“I feel silly asking the question but I just got my breast implants done and my man really likes boobie sex. When can we do it? My doctor did a great job, but is so conservative. I would feel stupid asking him. I feel less silly asking you as I have read you site and blog for quite a while now.”
This definitely qualifies as the question of the week. The question has been asked before but you don’t “beat around the bush” at all (no pun intended). LOL.
Patients tend to be a bit embarrassed in asking questions about cosmetic surgery and sex. This has been a recurring topic on a many forums that I have frequented over the years, but there it usually comes up after tummy tuck surgery. I also put up something brief on my web site directed toward assisting my patients with post-op sex issues. These issues obviously interest many people, but many like yourself are too embarrassed to ask.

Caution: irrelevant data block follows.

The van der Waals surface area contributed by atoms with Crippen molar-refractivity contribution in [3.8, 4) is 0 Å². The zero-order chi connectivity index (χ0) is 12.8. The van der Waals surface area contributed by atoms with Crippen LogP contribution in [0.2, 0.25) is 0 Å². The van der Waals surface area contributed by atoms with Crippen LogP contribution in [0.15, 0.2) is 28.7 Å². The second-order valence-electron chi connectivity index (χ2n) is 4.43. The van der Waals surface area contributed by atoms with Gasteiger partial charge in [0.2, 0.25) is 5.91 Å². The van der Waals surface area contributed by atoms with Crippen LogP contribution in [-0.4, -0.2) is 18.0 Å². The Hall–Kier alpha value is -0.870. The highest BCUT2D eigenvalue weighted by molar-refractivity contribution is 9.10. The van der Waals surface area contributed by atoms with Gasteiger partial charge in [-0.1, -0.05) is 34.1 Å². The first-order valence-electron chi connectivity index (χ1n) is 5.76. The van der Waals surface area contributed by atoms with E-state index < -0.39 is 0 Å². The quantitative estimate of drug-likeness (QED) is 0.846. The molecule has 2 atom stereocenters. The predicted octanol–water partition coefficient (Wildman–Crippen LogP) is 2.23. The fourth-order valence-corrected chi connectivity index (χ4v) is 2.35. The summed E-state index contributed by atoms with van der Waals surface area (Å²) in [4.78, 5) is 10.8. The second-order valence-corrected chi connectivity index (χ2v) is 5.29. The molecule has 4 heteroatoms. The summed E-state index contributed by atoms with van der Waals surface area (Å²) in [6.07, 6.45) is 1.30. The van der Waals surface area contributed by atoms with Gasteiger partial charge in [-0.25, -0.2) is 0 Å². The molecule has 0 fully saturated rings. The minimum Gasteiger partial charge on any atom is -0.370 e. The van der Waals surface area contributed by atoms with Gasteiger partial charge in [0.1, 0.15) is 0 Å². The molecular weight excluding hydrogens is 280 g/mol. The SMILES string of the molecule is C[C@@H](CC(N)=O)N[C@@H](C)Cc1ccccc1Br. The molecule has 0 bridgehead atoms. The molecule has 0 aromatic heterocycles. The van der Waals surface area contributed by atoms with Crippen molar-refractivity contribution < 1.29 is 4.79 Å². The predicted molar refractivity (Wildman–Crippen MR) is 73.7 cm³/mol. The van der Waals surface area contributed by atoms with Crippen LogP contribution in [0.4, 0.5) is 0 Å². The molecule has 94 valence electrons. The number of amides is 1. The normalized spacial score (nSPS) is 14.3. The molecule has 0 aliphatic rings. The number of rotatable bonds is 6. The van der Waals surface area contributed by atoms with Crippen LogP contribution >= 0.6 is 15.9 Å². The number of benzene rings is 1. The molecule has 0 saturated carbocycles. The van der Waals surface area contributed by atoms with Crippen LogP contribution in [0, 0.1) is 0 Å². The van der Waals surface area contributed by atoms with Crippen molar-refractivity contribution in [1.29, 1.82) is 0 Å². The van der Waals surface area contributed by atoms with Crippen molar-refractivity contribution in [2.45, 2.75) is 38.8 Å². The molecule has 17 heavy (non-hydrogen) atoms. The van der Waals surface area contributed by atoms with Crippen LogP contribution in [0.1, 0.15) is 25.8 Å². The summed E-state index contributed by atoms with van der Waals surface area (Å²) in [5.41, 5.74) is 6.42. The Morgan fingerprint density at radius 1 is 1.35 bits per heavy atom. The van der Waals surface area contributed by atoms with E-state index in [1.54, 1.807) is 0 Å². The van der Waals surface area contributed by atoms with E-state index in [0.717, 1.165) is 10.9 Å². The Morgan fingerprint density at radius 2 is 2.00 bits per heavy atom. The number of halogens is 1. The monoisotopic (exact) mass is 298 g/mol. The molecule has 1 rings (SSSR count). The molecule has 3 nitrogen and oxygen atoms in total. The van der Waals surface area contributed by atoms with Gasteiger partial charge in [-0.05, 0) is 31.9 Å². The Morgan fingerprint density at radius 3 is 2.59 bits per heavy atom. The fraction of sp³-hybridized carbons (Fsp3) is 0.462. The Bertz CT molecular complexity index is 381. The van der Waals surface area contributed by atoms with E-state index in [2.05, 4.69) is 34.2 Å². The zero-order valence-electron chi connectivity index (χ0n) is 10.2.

Ideally you would ask your surgeon what he or she recommends. Patients do not realize that not all surgeons do surgery in the same fashion with the same materials. So what I recommend to my patients may not be the best for you. In fact, following the advice of anyone other than your surgeon has more risk than following your surgeon’s direction. Understand that implants are not made to last forever and you are planning upon some extra wear.
Just looking into how to answer this question was a trip. What to even call the “act” is difficult without using censored words. Wikipedia calls it “mammary intercourse.” The Brits apparently call it a tit wank. The implant makers probably wouldn’t recommend it, but it is done as we all know. Some of my patients have told me it was a motivator adding to the desire to have the implants in the first place.